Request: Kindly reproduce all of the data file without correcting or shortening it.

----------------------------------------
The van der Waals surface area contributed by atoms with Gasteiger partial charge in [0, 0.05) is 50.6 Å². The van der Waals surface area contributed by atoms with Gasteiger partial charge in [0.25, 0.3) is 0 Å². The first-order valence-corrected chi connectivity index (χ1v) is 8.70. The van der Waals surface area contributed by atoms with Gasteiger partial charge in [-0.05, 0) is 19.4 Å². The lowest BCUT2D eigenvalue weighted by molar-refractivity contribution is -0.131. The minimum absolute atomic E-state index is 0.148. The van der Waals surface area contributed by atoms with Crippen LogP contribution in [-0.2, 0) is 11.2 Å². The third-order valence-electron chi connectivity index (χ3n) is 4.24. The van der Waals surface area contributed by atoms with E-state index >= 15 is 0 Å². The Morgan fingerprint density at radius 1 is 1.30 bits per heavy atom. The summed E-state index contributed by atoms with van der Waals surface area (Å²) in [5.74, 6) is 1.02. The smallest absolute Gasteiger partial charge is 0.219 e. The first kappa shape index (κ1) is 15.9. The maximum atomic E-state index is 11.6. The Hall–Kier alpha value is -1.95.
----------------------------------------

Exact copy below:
The van der Waals surface area contributed by atoms with Gasteiger partial charge in [0, 0.05) is 50.6 Å². The van der Waals surface area contributed by atoms with Gasteiger partial charge in [0.25, 0.3) is 0 Å². The first-order valence-corrected chi connectivity index (χ1v) is 8.70. The van der Waals surface area contributed by atoms with Gasteiger partial charge in [-0.05, 0) is 19.4 Å². The lowest BCUT2D eigenvalue weighted by molar-refractivity contribution is -0.131. The minimum absolute atomic E-state index is 0.148. The van der Waals surface area contributed by atoms with Crippen LogP contribution in [-0.2, 0) is 11.2 Å². The third-order valence-electron chi connectivity index (χ3n) is 4.24. The van der Waals surface area contributed by atoms with E-state index >= 15 is 0 Å². The Morgan fingerprint density at radius 1 is 1.30 bits per heavy atom. The summed E-state index contributed by atoms with van der Waals surface area (Å²) in [5.74, 6) is 1.02. The smallest absolute Gasteiger partial charge is 0.219 e. The first kappa shape index (κ1) is 15.9. The maximum atomic E-state index is 11.6. The Hall–Kier alpha value is -1.95.